Former finance minister Arun Jaitley decided in 2018 to end the exemption that investors enjoyed on LTCG on shares for almost 14 years. Since then, LTCG exceeding 1 lakh are being taxed at the rate of 10% without any indexation. However, all gains up to 31 January 2018 was grandfathered, which means gains made until such date are exempt from tax.

The STT tax, which was introduced in lieu of LTCG tax, continues.

Tax on dividend income

In 1997, Chidambaram announced abolition of taxing dividends in the hands of shareholders (at slab rate) and introduced dividend distribution tax (DDT), which levy tax on corporates. This was considered a radical change in the history of dividends taxation in India.

The introduction of DDT brought along with it the debate of applying dividend distribution tax rate, which otherwise is exempt or attracts a lower tax rate for those in the bottom of the pyramid in the tax structure; the DDT rate was higher than the bottom tax rates and lower than the highest tax rates applicable to an investor.

The debate continued for years. In 2016, Jaitley found a middle ground and introduced tax of 10% on individuals receiving dividend in excess of 10 lakh per annum, while retaining DDT. This was aimed at preventing persons in the high-income groups paying tax at much lower rates on dividend.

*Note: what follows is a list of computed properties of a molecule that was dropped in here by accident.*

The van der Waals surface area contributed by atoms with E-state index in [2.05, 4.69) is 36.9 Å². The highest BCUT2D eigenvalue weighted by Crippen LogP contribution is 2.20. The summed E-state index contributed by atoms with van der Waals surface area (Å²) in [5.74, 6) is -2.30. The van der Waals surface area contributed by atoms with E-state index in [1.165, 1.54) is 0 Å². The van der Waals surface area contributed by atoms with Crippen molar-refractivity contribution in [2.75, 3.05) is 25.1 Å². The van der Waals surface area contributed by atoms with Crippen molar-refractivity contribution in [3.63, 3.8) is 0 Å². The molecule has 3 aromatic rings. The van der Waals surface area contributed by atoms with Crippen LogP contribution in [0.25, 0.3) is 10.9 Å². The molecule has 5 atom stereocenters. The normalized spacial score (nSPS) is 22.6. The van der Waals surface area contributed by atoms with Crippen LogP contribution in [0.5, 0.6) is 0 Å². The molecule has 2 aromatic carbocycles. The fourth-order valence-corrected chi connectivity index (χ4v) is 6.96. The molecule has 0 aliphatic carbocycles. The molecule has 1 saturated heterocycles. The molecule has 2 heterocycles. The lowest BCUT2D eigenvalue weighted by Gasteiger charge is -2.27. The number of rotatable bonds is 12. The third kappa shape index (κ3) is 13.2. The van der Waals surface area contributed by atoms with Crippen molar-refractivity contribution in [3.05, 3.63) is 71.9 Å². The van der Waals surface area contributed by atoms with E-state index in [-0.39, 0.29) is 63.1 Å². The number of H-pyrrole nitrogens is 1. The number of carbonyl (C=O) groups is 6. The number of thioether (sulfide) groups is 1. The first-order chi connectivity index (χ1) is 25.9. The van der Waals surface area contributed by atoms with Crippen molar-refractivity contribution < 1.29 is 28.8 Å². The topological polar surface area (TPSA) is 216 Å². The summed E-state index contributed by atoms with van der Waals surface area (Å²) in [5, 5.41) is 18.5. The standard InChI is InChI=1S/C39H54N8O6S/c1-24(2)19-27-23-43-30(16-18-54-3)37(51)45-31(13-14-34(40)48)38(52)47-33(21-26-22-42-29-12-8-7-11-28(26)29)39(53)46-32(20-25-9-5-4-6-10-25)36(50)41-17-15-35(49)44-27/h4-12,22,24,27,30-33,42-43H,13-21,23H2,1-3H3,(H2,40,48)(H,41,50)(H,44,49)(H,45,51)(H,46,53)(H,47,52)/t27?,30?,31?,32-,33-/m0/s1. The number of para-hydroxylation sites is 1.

But this measure was in existence only till finance minister Nirmala Sitharaman reintroduced the classical system of taxing dividends entirely in the hands of shareholders, in her second budget speech in 2020. This also put an end to the DDT in India.

What 2023 holds

The tax rules on immovable property and gold have largely been untouched since 1992. For both these assets, the LTCG (in case of assets held for more than 36 months) and STCG are taxed at 20% with indexation benefit and at individual income tax slab rate respectively.

However, the holding period for the applicability of LTCG in case of an immovable property was reduced from 36 months to 24 months in budget 2017.

In the case of equity, the reintroduction of capital gains tax in 2018 hasn’t had any impact on the retail investors participation in stock market transactions. The Indian investors quickly accepted the changes in the CGT on equity. It is emerging as one of the preferred asset classes for most investors because of its ability to generate inflation-beating returns in the long-run.

Going ahead, budget 2023 is expected to tweak capital gains tax regime for various assets both in terms of holding period and tax rates. We need to wait and see if 2023 can leave its mark in the history of CGT in India.